I was playing golf recently with a gentleman in his early 70s. He told me that his investments have returned 16% over the past two years and wondered if I thought that was good. His allocation was 30% stocks, 50% fixed and 20% cash. He concluded by saying this is the standard allocation for someone his age.
One of the most quoted retirement myths is that you should have less money in stocks as you get older. This myth is often followed by the formula of taking your age minus 100 to get the correct allocation of stocks. My friend obviously used this formula to arrive at a stock allocation of 30%.
This myth began fifty years ago when most people were only expected to live 5–10 years in retirement. Today, there is a 25% chance that a couple retiring at age 65 will have one of the spouses live to age 95. You cannot fight 30 years of inflation with a portfolio over-weighted in fixed income. The problem is that people are confusing risk with volatility. They look at the volatility of the stock market and see risk and ignore the risk of inflation which will nearly triple the cost of goods and services over 30 years.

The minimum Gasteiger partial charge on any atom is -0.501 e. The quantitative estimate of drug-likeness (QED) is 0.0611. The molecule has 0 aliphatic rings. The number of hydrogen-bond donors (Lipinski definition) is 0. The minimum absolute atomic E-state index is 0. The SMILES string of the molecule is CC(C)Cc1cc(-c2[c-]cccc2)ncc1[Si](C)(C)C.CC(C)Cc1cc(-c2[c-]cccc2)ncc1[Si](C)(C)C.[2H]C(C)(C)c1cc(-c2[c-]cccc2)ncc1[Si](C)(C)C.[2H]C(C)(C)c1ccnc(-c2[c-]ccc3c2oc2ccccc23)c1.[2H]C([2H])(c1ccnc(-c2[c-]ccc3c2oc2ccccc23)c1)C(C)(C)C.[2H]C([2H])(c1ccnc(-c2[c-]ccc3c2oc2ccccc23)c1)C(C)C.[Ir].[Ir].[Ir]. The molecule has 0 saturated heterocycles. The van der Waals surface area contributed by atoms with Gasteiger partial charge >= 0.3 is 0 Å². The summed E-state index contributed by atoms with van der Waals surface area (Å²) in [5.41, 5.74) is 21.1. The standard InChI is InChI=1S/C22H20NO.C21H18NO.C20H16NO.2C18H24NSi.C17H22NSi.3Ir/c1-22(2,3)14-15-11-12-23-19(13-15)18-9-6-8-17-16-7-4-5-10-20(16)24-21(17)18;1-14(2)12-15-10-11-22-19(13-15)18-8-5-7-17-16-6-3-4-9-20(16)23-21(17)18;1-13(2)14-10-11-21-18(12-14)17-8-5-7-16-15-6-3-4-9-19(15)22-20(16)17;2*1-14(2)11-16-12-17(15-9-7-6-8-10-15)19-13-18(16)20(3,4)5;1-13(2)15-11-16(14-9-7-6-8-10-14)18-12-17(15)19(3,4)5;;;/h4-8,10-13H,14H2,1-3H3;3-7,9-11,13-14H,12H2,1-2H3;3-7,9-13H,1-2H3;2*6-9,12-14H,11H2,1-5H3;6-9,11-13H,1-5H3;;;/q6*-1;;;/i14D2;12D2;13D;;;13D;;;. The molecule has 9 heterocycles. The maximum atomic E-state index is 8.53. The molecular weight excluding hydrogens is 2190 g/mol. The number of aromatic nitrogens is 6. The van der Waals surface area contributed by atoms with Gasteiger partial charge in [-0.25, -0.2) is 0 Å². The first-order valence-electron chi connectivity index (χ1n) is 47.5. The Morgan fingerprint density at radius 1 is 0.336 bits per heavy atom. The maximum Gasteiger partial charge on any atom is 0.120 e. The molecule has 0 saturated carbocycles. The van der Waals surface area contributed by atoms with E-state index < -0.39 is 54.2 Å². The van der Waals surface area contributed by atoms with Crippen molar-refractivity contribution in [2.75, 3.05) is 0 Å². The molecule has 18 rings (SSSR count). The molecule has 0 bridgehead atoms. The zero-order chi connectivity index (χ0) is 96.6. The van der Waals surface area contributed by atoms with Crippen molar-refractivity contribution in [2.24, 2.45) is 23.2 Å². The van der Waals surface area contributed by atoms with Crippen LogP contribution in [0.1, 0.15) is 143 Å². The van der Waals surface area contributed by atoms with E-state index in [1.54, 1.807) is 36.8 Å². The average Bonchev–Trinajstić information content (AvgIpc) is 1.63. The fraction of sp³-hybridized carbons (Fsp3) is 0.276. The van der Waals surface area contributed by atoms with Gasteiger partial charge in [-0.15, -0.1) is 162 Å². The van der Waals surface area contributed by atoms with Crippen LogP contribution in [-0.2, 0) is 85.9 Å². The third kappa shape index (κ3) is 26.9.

I explained this to my golfing friend and suggested that he should have a minimum of 50% in stocks. He scoffed and probably thought I had been out of touch the last three years. Lest you think this is an isolated occurrence, my sister called two days later to ask if I would review her 401(k) allocation. The advisor to her company plan told her she may want to be less aggressive now that she turned 50. Myths are hard to kill even among advisors. I told her to keep the allocation unchanged.